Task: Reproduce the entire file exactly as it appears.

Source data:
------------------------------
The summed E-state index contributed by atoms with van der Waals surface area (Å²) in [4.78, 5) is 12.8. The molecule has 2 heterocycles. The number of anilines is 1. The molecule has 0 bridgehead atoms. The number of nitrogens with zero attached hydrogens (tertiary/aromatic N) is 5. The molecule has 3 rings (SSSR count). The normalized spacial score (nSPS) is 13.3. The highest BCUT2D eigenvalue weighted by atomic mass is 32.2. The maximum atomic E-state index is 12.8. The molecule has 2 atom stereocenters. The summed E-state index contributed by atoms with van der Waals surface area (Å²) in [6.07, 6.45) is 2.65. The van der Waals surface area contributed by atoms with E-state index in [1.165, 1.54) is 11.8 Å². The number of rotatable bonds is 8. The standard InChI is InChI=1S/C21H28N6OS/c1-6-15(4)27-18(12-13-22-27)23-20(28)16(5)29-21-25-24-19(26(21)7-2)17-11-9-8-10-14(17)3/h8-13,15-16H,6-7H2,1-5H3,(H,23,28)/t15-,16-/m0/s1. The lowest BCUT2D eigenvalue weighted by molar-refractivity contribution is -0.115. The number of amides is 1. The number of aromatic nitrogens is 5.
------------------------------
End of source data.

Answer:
The summed E-state index contributed by atoms with van der Waals surface area (Å²) in [4.78, 5) is 12.8. The molecule has 2 heterocycles. The number of anilines is 1. The molecule has 0 bridgehead atoms. The number of nitrogens with zero attached hydrogens (tertiary/aromatic N) is 5. The molecule has 3 rings (SSSR count). The normalized spacial score (nSPS) is 13.3. The highest BCUT2D eigenvalue weighted by atomic mass is 32.2. The maximum atomic E-state index is 12.8. The molecule has 2 atom stereocenters. The summed E-state index contributed by atoms with van der Waals surface area (Å²) in [6.07, 6.45) is 2.65. The van der Waals surface area contributed by atoms with E-state index in [1.165, 1.54) is 11.8 Å². The number of rotatable bonds is 8. The standard InChI is InChI=1S/C21H28N6OS/c1-6-15(4)27-18(12-13-22-27)23-20(28)16(5)29-21-25-24-19(26(21)7-2)17-11-9-8-10-14(17)3/h8-13,15-16H,6-7H2,1-5H3,(H,23,28)/t15-,16-/m0/s1. The lowest BCUT2D eigenvalue weighted by molar-refractivity contribution is -0.115. The number of amides is 1. The number of aromatic nitrogens is 5.